Potential Benefits and Applications of Somatic Breathwork
Somatic breathwork presents numerous benefits that practitioners can use to guide them through psychedelic experiences and everyday life. As a non-pharmacological method, somatic breathing exercises empower the body to heal:
- Anxiety reduction
- Increased body awareness
- Pain relief
- Power over negative emotions
- Greater mental and emotional control
- Improving mental clarity
- Eliminating CO2 buildup from the body
- Improved blood circulation
Somatic breathwork also helps quiet an individual’s fight or flight responses so that he or she can more effectively address stress, anxiety, and depression. Research suggests that individuals who practice deep, circular breathing exercises like somatic breathwork tend to enjoy happier moods and better sleep quality.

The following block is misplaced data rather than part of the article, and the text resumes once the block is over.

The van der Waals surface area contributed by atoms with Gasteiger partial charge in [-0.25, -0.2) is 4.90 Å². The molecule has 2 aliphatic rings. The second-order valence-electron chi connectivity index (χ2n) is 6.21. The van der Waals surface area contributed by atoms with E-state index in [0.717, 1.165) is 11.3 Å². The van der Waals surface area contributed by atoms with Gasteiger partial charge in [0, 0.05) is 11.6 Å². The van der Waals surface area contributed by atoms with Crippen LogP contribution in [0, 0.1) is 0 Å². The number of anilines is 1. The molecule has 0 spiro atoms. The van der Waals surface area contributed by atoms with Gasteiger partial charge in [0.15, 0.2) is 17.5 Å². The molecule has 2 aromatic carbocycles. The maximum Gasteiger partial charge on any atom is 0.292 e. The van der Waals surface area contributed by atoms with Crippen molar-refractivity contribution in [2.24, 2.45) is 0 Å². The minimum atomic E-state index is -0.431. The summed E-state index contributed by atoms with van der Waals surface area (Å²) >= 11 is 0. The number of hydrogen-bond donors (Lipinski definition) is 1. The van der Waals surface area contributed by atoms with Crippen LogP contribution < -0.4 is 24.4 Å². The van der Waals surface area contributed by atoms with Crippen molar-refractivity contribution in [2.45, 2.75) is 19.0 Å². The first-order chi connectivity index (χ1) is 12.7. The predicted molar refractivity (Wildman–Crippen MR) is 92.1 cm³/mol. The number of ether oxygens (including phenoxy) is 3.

Simple, 30-minute exercises each day will probably lower blood pressure, nourish the body’s various tissues, and create a deeper connection between the body and the mind.
In this state, individuals also become better able to address trauma and the sources of other mental health issues from a calm and collected perspective. As such, these individuals may become better suited to safely and naturally manage the symptoms they live with.
Psychedelics vs Somatic Breathwork: Safety & Sustainability
In the right setting, and under the guidance of an experienced professional, both psychedelic therapy and somatic breathwork are safe and effective. However, when it comes to sustainability, somatic breathwork has a clear advantage. Because somatic breathwork requires no additional supplies or substances, it’s easy to conduct on an individual level once the practice has been perfected.